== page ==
With the rising cost of health care, anything people can do to assist in their care should help. One device that will help people keep track of their vital signs is the Scanadu SCOUT. It tracks blood pressure, temperature, heart rate and other numbers, using a free smartphone app, and should be available by the end of 2013 for about $150. Products like SCOUT will help promote consumer health awareness.
Scanadu refers to the device as a “doctor in your pocket.” Currently the Scanadu app is for the iPhone only, with plans for Android in the future.
Walter de Brouwer, Scanadu CEO and co-founder, informed RESCUECOM, “We want to take all the parameters of an emergency room and put them in your smartphone. This not only saves time and money, but also empowers the consumer with accurate information about their health and enables them to have a more educated conversation with their doctor.”
Based in California, Scanadu began in 2010. The idea came to de Brouwer after a family member had a medical emergency.
Your doctor should educate you about what ranges are normal for you. If you can monitor your vital signs with the SCOUT, you will have an idea when something is wrong and can visit the doctor for advice then.
Hold the SCOUT up to your temple and in about 10 seconds, your vital signs numbers appear via Bluetooth on your iPhone. The phone stores your readings for comparison.
“By logging your health over time with Scanadu, you will create what we are calling a healthfeed,” de Brouwer stated. “It is from this feed that you will learn about your individual averages, highs and lows, and be able to analyze your own body. This data will become meaningful and actionable.”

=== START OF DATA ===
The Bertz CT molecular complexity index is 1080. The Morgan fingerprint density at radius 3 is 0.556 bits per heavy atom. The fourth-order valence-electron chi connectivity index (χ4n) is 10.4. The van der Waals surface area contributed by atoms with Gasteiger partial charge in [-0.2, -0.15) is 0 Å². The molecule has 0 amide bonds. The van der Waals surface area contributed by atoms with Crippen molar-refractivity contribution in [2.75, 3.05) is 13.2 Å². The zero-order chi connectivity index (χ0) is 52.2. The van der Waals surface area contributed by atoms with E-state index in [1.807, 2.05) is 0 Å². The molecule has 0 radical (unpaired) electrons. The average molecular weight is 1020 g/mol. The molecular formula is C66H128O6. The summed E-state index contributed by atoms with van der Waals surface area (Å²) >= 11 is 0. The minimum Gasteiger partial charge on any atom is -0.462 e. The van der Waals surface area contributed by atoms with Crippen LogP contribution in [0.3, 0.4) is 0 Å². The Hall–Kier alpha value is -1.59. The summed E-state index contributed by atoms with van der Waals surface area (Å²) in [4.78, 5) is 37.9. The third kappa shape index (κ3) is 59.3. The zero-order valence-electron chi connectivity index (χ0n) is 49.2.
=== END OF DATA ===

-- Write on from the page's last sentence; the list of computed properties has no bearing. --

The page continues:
For people with a chronic disease, the Scanadu SCOUT will be a valuable monitoring tool. It is essential to have your iPhone working to take daily readings, so remember that computer professionals, such as RESCUECOM, are available 24 hours a day for iPhone repair.
Scanadu is vying for the Qualcomm Tricorder X prize of $10 million, which will reward a portable, wireless device that records health data and makes diagnoses. The company is also participating in the Nokia Sensing X Challenge, a competition in digital health care.
Another Scanadu product is Project ScanaFlu, which tests saliva to see if cold-like symptoms may indicate strep, flu or other ailments requiring treatment.
The third product is Project ScanaFlo. It tests for pregnancy complications, urinary tract infections and some kidney issues. These disposable cartridge products should be affordable and also incorporate a smartphone for readings. Both of these products should also be available within the next year.
The Food and Drug Administration is reviewing the products.
If a Scanadu product detects a virus in your body, consult with your doctor to cure it. For a virus in an electronic device, contact skilled computer technicians for virus removal.
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David Milman, CEO